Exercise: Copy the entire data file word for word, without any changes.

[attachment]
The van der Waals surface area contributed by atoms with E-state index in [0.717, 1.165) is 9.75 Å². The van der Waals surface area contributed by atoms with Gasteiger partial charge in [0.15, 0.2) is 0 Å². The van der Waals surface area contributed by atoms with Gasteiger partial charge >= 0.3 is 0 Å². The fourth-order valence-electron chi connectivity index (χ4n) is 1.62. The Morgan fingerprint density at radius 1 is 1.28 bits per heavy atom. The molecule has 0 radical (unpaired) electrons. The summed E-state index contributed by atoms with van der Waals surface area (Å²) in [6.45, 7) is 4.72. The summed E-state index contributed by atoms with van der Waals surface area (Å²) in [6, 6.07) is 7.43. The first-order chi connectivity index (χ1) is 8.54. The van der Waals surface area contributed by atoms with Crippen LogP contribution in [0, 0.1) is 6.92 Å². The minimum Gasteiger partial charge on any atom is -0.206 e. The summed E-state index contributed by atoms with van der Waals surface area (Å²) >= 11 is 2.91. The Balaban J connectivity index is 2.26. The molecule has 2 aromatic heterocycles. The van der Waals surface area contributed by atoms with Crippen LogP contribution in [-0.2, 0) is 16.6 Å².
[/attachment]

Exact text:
The van der Waals surface area contributed by atoms with E-state index in [0.717, 1.165) is 9.75 Å². The van der Waals surface area contributed by atoms with Gasteiger partial charge in [0.15, 0.2) is 0 Å². The van der Waals surface area contributed by atoms with Gasteiger partial charge >= 0.3 is 0 Å². The fourth-order valence-electron chi connectivity index (χ4n) is 1.62. The Morgan fingerprint density at radius 1 is 1.28 bits per heavy atom. The molecule has 0 radical (unpaired) electrons. The summed E-state index contributed by atoms with van der Waals surface area (Å²) in [6.45, 7) is 4.72. The summed E-state index contributed by atoms with van der Waals surface area (Å²) in [6, 6.07) is 7.43. The first-order chi connectivity index (χ1) is 8.54. The van der Waals surface area contributed by atoms with Crippen LogP contribution in [0, 0.1) is 6.92 Å². The minimum Gasteiger partial charge on any atom is -0.206 e. The summed E-state index contributed by atoms with van der Waals surface area (Å²) >= 11 is 2.91. The Balaban J connectivity index is 2.26. The molecule has 2 aromatic heterocycles. The van der Waals surface area contributed by atoms with Crippen LogP contribution in [-0.2, 0) is 16.6 Å².